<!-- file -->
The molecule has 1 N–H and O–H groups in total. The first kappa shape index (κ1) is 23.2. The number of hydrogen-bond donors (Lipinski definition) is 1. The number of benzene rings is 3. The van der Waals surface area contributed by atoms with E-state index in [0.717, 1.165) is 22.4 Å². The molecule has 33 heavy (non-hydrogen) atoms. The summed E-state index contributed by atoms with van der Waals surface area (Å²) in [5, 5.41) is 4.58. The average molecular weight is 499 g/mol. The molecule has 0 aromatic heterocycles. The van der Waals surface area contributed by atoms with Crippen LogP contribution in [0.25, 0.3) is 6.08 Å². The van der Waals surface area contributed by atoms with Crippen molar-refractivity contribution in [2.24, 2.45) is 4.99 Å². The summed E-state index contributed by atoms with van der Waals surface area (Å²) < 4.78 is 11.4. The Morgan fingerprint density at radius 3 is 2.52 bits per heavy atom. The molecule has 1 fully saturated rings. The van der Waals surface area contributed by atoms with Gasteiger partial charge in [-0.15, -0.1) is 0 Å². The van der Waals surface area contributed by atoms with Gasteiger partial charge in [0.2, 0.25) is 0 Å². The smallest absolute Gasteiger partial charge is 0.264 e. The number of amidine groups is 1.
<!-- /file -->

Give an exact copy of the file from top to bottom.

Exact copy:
The molecule has 1 N–H and O–H groups in total. The first kappa shape index (κ1) is 23.2. The number of hydrogen-bond donors (Lipinski definition) is 1. The number of benzene rings is 3. The van der Waals surface area contributed by atoms with E-state index in [0.717, 1.165) is 22.4 Å². The molecule has 33 heavy (non-hydrogen) atoms. The summed E-state index contributed by atoms with van der Waals surface area (Å²) in [5, 5.41) is 4.58. The average molecular weight is 499 g/mol. The molecule has 0 aromatic heterocycles. The van der Waals surface area contributed by atoms with Crippen LogP contribution in [0.25, 0.3) is 6.08 Å². The van der Waals surface area contributed by atoms with Crippen molar-refractivity contribution in [2.24, 2.45) is 4.99 Å². The summed E-state index contributed by atoms with van der Waals surface area (Å²) < 4.78 is 11.4. The Morgan fingerprint density at radius 3 is 2.52 bits per heavy atom. The molecule has 1 fully saturated rings. The van der Waals surface area contributed by atoms with Gasteiger partial charge in [-0.15, -0.1) is 0 Å². The van der Waals surface area contributed by atoms with Gasteiger partial charge in [0.2, 0.25) is 0 Å². The smallest absolute Gasteiger partial charge is 0.264 e. The number of amidine groups is 1.